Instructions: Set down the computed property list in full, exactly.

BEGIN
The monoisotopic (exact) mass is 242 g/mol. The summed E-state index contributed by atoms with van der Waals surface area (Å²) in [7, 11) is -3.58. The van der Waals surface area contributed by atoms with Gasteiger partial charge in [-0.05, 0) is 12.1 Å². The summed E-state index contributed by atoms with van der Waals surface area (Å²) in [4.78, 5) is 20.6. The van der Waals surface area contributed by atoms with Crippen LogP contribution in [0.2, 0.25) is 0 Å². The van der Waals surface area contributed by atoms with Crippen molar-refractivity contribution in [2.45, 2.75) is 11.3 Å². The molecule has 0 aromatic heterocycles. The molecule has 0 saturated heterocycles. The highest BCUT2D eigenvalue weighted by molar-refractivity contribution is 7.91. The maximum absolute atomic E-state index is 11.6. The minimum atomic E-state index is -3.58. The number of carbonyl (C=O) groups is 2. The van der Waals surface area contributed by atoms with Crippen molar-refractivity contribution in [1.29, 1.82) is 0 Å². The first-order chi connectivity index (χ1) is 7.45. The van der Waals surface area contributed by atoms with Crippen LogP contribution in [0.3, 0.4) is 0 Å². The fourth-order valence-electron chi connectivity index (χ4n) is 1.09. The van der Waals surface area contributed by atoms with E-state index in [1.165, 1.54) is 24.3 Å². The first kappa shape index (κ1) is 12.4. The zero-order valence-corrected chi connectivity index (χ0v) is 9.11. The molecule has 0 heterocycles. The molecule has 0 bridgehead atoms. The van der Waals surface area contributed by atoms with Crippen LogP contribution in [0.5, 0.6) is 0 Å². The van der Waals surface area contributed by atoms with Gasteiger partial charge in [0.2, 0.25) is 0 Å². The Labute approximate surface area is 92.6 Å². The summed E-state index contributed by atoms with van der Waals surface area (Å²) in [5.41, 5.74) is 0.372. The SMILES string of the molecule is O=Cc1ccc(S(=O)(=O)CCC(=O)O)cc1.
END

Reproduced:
The monoisotopic (exact) mass is 242 g/mol. The summed E-state index contributed by atoms with van der Waals surface area (Å²) in [7, 11) is -3.58. The van der Waals surface area contributed by atoms with Gasteiger partial charge in [-0.05, 0) is 12.1 Å². The summed E-state index contributed by atoms with van der Waals surface area (Å²) in [4.78, 5) is 20.6. The van der Waals surface area contributed by atoms with Crippen LogP contribution in [0.2, 0.25) is 0 Å². The van der Waals surface area contributed by atoms with Crippen molar-refractivity contribution in [2.45, 2.75) is 11.3 Å². The molecule has 0 aromatic heterocycles. The molecule has 0 saturated heterocycles. The highest BCUT2D eigenvalue weighted by molar-refractivity contribution is 7.91. The maximum absolute atomic E-state index is 11.6. The minimum atomic E-state index is -3.58. The number of carbonyl (C=O) groups is 2. The van der Waals surface area contributed by atoms with Crippen molar-refractivity contribution in [1.29, 1.82) is 0 Å². The first-order chi connectivity index (χ1) is 7.45. The van der Waals surface area contributed by atoms with Crippen LogP contribution in [0.3, 0.4) is 0 Å². The fourth-order valence-electron chi connectivity index (χ4n) is 1.09. The van der Waals surface area contributed by atoms with E-state index in [1.165, 1.54) is 24.3 Å². The first kappa shape index (κ1) is 12.4. The zero-order valence-corrected chi connectivity index (χ0v) is 9.11. The molecule has 0 heterocycles. The molecule has 0 bridgehead atoms. The van der Waals surface area contributed by atoms with Crippen LogP contribution in [0.5, 0.6) is 0 Å². The van der Waals surface area contributed by atoms with Gasteiger partial charge in [0.2, 0.25) is 0 Å². The Labute approximate surface area is 92.6 Å². The summed E-state index contributed by atoms with van der Waals surface area (Å²) in [5.41, 5.74) is 0.372. The SMILES string of the molecule is O=Cc1ccc(S(=O)(=O)CCC(=O)O)cc1.